Rapid Expert Consultations published by the National Academies of Sciences, Engineering, and Medicine are authored by subject-matter experts on narrowly focused topics that can be supported by a body of evidence. The discussions contained in rapid expert consultations are considered those of the authors and do not contain policy recommendations. Rapid expert consultations are reviewed by the institution before release.

For information about other products and activities of the National Academies, please visit www.nationalacademies.org/about/whatwedo.

Suggested Citation:"Front Matter." National Academies of Sciences, Engineering, and Medicine. 2022. Cryptography and the Intelligence Community: The Future of Encryption. Washington, DC: The National Academies Press. doi: 10.17226/26168.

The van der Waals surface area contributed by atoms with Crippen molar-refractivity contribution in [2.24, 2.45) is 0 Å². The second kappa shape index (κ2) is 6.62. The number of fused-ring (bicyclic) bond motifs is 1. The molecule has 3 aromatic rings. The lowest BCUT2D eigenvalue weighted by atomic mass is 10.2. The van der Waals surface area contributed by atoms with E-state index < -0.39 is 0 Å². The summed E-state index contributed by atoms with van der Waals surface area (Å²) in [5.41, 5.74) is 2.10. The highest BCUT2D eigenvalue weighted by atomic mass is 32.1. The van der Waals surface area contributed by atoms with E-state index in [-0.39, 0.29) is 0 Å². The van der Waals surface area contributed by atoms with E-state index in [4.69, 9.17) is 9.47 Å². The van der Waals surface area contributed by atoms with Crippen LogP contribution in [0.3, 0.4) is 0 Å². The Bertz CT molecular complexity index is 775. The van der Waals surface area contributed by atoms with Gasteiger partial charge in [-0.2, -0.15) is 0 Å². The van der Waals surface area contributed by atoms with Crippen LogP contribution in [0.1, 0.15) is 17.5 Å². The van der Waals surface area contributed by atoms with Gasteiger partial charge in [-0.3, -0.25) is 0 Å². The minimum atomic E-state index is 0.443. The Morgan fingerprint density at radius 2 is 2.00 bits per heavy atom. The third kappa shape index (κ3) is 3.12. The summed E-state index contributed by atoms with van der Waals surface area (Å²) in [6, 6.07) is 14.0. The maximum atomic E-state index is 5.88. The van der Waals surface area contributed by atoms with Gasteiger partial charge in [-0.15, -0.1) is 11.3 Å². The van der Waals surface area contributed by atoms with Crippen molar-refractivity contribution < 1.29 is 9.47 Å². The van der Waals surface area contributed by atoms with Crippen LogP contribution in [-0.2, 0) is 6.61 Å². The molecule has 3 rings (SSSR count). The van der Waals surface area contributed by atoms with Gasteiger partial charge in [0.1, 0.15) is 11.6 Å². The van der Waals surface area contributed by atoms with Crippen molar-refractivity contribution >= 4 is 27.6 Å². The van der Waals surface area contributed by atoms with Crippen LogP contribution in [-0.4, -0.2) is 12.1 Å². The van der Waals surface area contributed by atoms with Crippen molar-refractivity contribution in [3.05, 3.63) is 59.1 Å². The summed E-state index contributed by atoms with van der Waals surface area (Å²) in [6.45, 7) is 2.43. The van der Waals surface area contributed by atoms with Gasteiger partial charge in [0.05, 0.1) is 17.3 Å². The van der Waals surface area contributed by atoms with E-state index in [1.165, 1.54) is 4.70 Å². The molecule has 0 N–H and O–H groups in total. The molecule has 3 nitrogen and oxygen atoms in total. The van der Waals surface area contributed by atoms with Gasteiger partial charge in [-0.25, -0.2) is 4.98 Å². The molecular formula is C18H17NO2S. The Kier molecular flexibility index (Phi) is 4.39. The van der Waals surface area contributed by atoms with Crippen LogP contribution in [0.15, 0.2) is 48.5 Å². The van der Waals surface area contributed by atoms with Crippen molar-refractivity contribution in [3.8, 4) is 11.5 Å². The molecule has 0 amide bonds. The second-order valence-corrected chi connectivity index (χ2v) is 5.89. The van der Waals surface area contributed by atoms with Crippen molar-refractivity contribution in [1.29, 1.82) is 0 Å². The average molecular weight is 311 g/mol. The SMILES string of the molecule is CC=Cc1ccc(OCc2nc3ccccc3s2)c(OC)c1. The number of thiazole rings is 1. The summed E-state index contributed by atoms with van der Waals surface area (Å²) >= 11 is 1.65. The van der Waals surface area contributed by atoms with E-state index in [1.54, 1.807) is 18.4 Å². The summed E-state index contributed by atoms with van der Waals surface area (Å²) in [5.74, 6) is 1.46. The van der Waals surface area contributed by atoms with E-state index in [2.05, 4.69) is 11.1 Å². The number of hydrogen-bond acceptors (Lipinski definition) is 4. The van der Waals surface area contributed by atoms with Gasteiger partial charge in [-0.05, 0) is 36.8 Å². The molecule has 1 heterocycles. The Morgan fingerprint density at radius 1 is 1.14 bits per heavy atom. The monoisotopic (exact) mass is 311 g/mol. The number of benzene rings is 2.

×

COMMITTEE ON THE FUTURE OF ENCRYPTION

STEVEN B. LIPNER, NAE,1 SAFECode/Carnegie Mellon University, Chair

MARK LOWENTHAL, Intelligence & Security Academy, LLC, Vice Chair

HANS ROBERT DAVIES, Toffler Associates

CHIP ELLIOTT, BBN Technologies

GLENN S. GERSTELL, Center for Strategic & International Studies

NADIA HENINGER, University of California, San Diego

SENY KAMARA, Brown University

PAUL CARL KOCHER, NAE, American Cryptographer

BRIAN LAMACCHIA, Microsoft Research

BUTLER W. LAMPSON, NAS2/NAE, Microsoft Research

RAFAIL OSTROVSKY, University of California, Los Angeles

ELIZABETH RINDSKOPF PARKER, State Bar of California (retired)

PETER SWIRE, Georgia Institute of Technology

PETER J. WEINBERGER, Google, Inc.

Staff

CARYN A. LESLIE, Acting Director, Intelligence Community Studies Board

JON EISENBERG, Director, Computer Science and Telecommunications Board